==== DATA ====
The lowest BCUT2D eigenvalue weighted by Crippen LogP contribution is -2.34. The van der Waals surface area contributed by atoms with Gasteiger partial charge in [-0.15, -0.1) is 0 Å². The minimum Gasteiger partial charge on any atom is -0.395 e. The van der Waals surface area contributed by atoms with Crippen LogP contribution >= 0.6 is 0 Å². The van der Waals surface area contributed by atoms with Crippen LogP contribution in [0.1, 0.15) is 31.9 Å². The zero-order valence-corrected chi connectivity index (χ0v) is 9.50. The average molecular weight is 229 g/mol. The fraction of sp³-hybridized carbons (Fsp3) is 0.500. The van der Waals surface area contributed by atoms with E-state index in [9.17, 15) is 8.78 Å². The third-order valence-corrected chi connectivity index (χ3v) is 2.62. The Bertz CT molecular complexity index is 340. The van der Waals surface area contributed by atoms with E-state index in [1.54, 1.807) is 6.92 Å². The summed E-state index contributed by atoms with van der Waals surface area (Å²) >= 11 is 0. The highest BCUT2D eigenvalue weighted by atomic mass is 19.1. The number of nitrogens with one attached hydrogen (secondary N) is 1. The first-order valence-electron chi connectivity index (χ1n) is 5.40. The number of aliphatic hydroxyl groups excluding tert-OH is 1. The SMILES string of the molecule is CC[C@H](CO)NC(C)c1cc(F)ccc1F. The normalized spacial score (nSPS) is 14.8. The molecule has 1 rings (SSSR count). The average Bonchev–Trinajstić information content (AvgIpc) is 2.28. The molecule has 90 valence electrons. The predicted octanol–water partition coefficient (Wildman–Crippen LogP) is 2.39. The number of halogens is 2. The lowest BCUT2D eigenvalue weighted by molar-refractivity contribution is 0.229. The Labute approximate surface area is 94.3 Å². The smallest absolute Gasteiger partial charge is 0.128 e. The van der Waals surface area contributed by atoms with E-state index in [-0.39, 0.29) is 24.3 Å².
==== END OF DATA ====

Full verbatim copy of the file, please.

The lowest BCUT2D eigenvalue weighted by Crippen LogP contribution is -2.34. The van der Waals surface area contributed by atoms with Gasteiger partial charge in [-0.15, -0.1) is 0 Å². The minimum Gasteiger partial charge on any atom is -0.395 e. The van der Waals surface area contributed by atoms with Crippen LogP contribution >= 0.6 is 0 Å². The van der Waals surface area contributed by atoms with Crippen LogP contribution in [0.1, 0.15) is 31.9 Å². The zero-order valence-corrected chi connectivity index (χ0v) is 9.50. The average molecular weight is 229 g/mol. The fraction of sp³-hybridized carbons (Fsp3) is 0.500. The van der Waals surface area contributed by atoms with E-state index in [9.17, 15) is 8.78 Å². The third-order valence-corrected chi connectivity index (χ3v) is 2.62. The Bertz CT molecular complexity index is 340. The van der Waals surface area contributed by atoms with E-state index in [1.54, 1.807) is 6.92 Å². The summed E-state index contributed by atoms with van der Waals surface area (Å²) >= 11 is 0. The highest BCUT2D eigenvalue weighted by atomic mass is 19.1. The number of nitrogens with one attached hydrogen (secondary N) is 1. The first-order valence-electron chi connectivity index (χ1n) is 5.40. The number of aliphatic hydroxyl groups excluding tert-OH is 1. The SMILES string of the molecule is CC[C@H](CO)NC(C)c1cc(F)ccc1F. The normalized spacial score (nSPS) is 14.8. The molecule has 1 rings (SSSR count). The average Bonchev–Trinajstić information content (AvgIpc) is 2.28. The molecule has 90 valence electrons. The predicted octanol–water partition coefficient (Wildman–Crippen LogP) is 2.39. The number of halogens is 2. The lowest BCUT2D eigenvalue weighted by molar-refractivity contribution is 0.229. The Labute approximate surface area is 94.3 Å². The smallest absolute Gasteiger partial charge is 0.128 e. The van der Waals surface area contributed by atoms with E-state index in [-0.39, 0.29) is 24.3 Å².